To go off of Anushi's comment about the two girls that had surgery to look like Barbie, I have to agree the pictures are more than frightening. These girls actually look like porcelain dolls. The one girl, Valeria Lukyanova, is said to be "the real life Barbie." She might look the part as Barbie, but what she says in the article below is quite peculiar. She explained that when she adopted the image, she got a lot of negative feedback that hurt her image and reputation since she is a spiritual leader. She became a spiritual leader because of her out-of-body experiences as a little girl. She states, "I could travel outside of my body to other planets and universes." After communicating with aliens, Valerie came to believe that she and her spirit were not human, which means she will never be able to have children. I found that to be a lot to take in. I find that Valeria and her image are not good idols for young girls playing with Barbie dolls. I think that a way to help society and their idea of Barbie would be to give it a new spokeswoman. Not someone with the exact measurements of Barbie, but rather with heart and character of Barbie. There are many Barbie movies that show the good type of person Barbie is but if the Barbie Industry could come out with a spokesperson, that image would truly come to life. Kids need someone to look up to and if Valarie is all they have, then there may be a lot more out-of-body experiences going around.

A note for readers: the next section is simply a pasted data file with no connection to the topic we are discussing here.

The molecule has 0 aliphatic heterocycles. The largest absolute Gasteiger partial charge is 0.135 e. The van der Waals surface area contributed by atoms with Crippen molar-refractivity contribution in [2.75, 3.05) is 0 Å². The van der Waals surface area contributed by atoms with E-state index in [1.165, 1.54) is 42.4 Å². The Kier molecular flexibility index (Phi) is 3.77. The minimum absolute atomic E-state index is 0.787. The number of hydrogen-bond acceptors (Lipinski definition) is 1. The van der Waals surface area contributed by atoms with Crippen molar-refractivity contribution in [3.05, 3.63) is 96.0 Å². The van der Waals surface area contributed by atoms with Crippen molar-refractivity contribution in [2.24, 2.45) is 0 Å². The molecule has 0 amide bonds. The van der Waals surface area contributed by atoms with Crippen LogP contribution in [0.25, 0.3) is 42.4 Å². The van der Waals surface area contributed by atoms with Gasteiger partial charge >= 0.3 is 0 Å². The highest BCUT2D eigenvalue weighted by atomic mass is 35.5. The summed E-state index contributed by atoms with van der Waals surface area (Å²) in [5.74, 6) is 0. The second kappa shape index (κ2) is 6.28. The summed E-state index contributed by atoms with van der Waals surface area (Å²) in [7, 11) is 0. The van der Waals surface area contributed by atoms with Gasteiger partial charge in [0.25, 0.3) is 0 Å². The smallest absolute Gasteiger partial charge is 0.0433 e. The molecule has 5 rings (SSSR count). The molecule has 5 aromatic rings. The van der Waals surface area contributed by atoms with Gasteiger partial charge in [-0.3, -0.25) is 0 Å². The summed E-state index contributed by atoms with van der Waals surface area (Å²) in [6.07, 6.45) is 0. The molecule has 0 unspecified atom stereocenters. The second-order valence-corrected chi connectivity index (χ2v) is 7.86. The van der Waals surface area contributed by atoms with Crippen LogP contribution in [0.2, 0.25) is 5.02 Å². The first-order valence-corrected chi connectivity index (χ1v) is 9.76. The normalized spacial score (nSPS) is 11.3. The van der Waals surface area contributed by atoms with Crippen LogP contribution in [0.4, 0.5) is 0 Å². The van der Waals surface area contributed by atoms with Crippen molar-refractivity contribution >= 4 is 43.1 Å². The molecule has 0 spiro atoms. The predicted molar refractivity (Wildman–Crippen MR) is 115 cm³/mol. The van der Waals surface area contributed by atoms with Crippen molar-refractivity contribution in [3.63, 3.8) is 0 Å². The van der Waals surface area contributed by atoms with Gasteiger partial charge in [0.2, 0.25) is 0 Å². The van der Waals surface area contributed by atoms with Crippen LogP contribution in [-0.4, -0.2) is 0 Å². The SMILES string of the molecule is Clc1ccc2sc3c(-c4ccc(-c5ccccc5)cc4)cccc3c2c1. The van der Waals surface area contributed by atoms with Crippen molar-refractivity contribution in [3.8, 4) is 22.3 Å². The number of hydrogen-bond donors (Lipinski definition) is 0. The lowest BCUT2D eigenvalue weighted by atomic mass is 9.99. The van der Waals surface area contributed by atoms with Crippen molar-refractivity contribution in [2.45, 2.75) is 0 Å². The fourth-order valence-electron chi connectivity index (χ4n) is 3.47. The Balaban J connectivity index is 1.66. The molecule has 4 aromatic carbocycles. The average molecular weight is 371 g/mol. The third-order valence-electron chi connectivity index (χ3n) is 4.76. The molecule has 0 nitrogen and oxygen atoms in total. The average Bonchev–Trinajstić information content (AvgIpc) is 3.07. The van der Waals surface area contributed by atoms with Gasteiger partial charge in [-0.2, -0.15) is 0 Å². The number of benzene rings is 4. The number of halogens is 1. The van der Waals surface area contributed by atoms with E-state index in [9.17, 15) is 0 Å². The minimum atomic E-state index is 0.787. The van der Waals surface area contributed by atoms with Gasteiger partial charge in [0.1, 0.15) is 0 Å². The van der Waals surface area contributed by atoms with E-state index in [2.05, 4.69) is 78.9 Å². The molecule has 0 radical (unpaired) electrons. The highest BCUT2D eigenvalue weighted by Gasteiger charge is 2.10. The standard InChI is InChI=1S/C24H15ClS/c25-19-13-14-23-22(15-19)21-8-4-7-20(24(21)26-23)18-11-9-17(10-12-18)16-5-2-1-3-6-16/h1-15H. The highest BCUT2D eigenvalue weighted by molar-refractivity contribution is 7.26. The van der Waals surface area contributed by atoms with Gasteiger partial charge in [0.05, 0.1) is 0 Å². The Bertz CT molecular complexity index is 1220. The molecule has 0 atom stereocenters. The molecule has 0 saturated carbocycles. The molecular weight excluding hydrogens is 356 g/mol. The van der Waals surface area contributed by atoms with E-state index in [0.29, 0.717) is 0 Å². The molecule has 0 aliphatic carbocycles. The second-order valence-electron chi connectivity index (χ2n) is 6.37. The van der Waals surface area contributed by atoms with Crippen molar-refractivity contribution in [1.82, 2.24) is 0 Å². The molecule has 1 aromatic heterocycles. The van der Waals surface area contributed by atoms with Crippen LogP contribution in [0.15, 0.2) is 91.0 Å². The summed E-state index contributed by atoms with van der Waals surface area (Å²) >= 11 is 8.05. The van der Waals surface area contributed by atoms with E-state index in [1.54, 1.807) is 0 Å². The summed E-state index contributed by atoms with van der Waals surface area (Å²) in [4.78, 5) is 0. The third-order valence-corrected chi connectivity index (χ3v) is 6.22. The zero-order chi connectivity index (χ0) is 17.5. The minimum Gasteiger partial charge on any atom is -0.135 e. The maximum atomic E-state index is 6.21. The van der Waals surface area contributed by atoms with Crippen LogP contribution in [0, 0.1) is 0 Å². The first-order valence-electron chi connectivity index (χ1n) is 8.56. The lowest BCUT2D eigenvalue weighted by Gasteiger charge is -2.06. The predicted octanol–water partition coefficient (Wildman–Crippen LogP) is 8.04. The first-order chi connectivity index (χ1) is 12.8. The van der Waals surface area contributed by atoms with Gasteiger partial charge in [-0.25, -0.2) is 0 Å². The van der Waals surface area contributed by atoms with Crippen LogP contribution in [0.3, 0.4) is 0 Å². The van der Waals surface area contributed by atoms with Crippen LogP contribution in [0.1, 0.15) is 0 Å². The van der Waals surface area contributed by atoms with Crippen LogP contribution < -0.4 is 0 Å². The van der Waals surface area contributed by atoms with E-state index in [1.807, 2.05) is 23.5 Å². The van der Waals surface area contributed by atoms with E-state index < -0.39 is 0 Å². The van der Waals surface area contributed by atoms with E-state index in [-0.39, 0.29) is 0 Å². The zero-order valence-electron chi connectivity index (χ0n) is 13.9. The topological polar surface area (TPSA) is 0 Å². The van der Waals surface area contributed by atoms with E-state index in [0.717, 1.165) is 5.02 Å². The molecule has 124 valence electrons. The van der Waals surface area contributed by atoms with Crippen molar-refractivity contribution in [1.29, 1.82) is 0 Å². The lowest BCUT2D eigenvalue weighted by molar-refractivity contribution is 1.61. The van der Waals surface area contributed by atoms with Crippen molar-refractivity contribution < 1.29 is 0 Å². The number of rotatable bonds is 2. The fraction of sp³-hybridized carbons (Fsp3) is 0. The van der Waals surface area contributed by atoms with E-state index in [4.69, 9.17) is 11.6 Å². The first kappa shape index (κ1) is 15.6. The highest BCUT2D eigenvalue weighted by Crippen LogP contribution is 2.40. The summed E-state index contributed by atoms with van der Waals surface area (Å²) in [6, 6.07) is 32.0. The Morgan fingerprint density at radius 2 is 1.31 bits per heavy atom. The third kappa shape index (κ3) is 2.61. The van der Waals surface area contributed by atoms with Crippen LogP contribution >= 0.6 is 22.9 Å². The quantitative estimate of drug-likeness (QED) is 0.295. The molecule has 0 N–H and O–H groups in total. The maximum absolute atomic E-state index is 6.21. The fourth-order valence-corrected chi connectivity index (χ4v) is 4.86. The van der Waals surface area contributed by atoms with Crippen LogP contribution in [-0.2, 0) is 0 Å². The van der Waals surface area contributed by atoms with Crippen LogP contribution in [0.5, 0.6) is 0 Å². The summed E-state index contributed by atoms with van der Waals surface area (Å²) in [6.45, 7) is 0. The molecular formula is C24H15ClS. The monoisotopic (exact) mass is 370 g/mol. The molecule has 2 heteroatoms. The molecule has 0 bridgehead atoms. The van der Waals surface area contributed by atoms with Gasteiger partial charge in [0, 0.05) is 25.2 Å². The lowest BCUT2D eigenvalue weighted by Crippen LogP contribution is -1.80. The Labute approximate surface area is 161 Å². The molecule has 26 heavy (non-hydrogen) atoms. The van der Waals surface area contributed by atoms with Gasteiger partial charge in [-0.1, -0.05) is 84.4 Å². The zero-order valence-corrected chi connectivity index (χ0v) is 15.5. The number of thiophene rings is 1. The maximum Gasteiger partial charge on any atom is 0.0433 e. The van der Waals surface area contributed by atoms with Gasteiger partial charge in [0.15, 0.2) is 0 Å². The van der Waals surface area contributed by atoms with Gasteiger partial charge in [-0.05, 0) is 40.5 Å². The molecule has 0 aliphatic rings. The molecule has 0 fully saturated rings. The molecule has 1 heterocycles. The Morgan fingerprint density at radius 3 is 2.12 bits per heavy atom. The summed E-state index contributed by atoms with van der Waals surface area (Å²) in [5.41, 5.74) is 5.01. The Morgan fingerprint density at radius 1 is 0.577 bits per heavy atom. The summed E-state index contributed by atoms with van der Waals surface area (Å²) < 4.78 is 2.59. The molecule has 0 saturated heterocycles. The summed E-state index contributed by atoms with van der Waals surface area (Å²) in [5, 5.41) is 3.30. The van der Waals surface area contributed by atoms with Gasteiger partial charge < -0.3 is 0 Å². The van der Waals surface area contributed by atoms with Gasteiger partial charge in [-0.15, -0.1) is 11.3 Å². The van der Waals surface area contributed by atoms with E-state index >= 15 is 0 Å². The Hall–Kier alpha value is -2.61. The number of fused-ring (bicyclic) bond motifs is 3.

I have seen this argument before, stated in many feminist petitions, speeches, debates, etc. The Barbie VS Barbie in Real Life discussion has been a topic I've heard about very often in the past couple years, when positive body image was reaching its peak. Being guilty of playing with Barbies when I was little, I honestly do not find it to have had any negative effect on my perspective. Today, I am an adult, and I can say the proportions of the Barbie doll were not much to stress about. It is literally a doll, something to simply admire for its beauty. Advertising and the media are the ones to blame for skewed body image. However, I see how it can impact the thoughts of young girls and their confidence. I've never come across that image of the real girl standing next to what a real-life Barbie would look like. She looks like an alien, absolutely nothing natural. Even professional models look more human than that. Possibly it is time for a revision of her body type, or the introduction to new toys that improve intelligence! Here's a few I came across: